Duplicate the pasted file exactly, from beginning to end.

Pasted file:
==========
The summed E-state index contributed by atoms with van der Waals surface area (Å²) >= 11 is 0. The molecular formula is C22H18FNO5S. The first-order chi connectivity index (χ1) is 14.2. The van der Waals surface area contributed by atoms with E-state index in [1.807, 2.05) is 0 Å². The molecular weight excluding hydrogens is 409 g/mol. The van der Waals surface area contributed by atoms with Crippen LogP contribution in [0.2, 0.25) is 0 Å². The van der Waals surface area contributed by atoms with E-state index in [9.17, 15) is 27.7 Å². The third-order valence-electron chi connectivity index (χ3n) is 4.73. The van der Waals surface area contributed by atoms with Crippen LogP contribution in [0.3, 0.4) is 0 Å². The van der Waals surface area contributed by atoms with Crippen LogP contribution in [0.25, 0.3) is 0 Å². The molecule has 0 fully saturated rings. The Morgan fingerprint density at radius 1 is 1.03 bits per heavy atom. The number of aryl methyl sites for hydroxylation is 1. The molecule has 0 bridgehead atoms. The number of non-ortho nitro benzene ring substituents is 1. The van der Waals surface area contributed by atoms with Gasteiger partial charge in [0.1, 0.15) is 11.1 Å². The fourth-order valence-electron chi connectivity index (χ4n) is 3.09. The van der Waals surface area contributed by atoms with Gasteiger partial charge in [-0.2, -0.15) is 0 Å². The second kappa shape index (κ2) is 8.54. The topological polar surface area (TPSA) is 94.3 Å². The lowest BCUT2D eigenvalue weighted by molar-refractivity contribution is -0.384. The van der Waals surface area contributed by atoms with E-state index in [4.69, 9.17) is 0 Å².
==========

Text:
The summed E-state index contributed by atoms with van der Waals surface area (Å²) >= 11 is 0. The molecular formula is C22H18FNO5S. The first-order chi connectivity index (χ1) is 14.2. The van der Waals surface area contributed by atoms with E-state index in [1.807, 2.05) is 0 Å². The molecular weight excluding hydrogens is 409 g/mol. The van der Waals surface area contributed by atoms with Crippen LogP contribution in [0.2, 0.25) is 0 Å². The van der Waals surface area contributed by atoms with E-state index in [9.17, 15) is 27.7 Å². The third-order valence-electron chi connectivity index (χ3n) is 4.73. The van der Waals surface area contributed by atoms with Crippen LogP contribution in [0.3, 0.4) is 0 Å². The van der Waals surface area contributed by atoms with Crippen LogP contribution in [0.25, 0.3) is 0 Å². The molecule has 0 fully saturated rings. The Morgan fingerprint density at radius 1 is 1.03 bits per heavy atom. The number of aryl methyl sites for hydroxylation is 1. The molecule has 0 bridgehead atoms. The number of non-ortho nitro benzene ring substituents is 1. The van der Waals surface area contributed by atoms with Gasteiger partial charge in [0.1, 0.15) is 11.1 Å². The fourth-order valence-electron chi connectivity index (χ4n) is 3.09. The van der Waals surface area contributed by atoms with Gasteiger partial charge in [-0.2, -0.15) is 0 Å². The second kappa shape index (κ2) is 8.54. The topological polar surface area (TPSA) is 94.3 Å². The lowest BCUT2D eigenvalue weighted by molar-refractivity contribution is -0.384. The van der Waals surface area contributed by atoms with E-state index in [4.69, 9.17) is 0 Å².